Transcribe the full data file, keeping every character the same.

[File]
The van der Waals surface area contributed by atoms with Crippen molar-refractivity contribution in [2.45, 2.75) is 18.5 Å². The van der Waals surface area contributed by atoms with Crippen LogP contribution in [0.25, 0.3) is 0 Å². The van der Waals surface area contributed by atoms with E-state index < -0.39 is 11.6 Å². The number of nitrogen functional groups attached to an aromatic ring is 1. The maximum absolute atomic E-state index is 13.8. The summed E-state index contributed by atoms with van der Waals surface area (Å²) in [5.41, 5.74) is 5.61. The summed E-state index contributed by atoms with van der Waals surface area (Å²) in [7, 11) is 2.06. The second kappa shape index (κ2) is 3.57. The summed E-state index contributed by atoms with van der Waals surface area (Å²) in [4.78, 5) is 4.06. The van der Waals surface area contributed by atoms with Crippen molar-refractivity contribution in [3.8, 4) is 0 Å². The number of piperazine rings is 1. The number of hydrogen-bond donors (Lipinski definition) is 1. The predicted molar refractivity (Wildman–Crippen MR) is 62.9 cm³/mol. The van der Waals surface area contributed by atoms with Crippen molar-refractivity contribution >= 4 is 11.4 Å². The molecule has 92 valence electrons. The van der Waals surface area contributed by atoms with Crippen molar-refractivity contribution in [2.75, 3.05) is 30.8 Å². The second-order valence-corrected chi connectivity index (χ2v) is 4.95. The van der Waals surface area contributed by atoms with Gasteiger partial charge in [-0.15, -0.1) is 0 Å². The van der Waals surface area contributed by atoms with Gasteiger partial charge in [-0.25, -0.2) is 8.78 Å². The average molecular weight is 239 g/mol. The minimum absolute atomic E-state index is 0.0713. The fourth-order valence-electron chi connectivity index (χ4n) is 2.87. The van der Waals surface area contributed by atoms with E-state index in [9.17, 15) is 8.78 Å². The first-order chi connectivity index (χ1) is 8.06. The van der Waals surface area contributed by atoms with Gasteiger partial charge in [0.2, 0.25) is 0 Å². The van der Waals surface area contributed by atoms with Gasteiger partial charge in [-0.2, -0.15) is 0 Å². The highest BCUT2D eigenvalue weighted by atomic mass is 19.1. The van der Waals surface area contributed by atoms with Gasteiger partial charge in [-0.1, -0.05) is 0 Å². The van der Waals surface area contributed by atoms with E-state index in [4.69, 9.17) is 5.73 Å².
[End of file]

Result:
The van der Waals surface area contributed by atoms with Crippen molar-refractivity contribution in [2.45, 2.75) is 18.5 Å². The van der Waals surface area contributed by atoms with Crippen LogP contribution in [0.25, 0.3) is 0 Å². The van der Waals surface area contributed by atoms with E-state index < -0.39 is 11.6 Å². The number of nitrogen functional groups attached to an aromatic ring is 1. The maximum absolute atomic E-state index is 13.8. The summed E-state index contributed by atoms with van der Waals surface area (Å²) in [5.41, 5.74) is 5.61. The summed E-state index contributed by atoms with van der Waals surface area (Å²) in [7, 11) is 2.06. The second kappa shape index (κ2) is 3.57. The summed E-state index contributed by atoms with van der Waals surface area (Å²) in [4.78, 5) is 4.06. The van der Waals surface area contributed by atoms with Crippen molar-refractivity contribution in [3.8, 4) is 0 Å². The number of piperazine rings is 1. The number of hydrogen-bond donors (Lipinski definition) is 1. The predicted molar refractivity (Wildman–Crippen MR) is 62.9 cm³/mol. The van der Waals surface area contributed by atoms with Crippen molar-refractivity contribution >= 4 is 11.4 Å². The molecule has 92 valence electrons. The van der Waals surface area contributed by atoms with Crippen molar-refractivity contribution in [2.75, 3.05) is 30.8 Å². The second-order valence-corrected chi connectivity index (χ2v) is 4.95. The van der Waals surface area contributed by atoms with Gasteiger partial charge in [-0.15, -0.1) is 0 Å². The van der Waals surface area contributed by atoms with Gasteiger partial charge in [-0.25, -0.2) is 8.78 Å². The average molecular weight is 239 g/mol. The minimum absolute atomic E-state index is 0.0713. The fourth-order valence-electron chi connectivity index (χ4n) is 2.87. The van der Waals surface area contributed by atoms with E-state index in [9.17, 15) is 8.78 Å². The first-order chi connectivity index (χ1) is 8.06. The van der Waals surface area contributed by atoms with Gasteiger partial charge in [0.2, 0.25) is 0 Å². The van der Waals surface area contributed by atoms with Gasteiger partial charge in [-0.2, -0.15) is 0 Å². The highest BCUT2D eigenvalue weighted by atomic mass is 19.1. The van der Waals surface area contributed by atoms with Gasteiger partial charge in [-0.1, -0.05) is 0 Å². The van der Waals surface area contributed by atoms with E-state index in [4.69, 9.17) is 5.73 Å².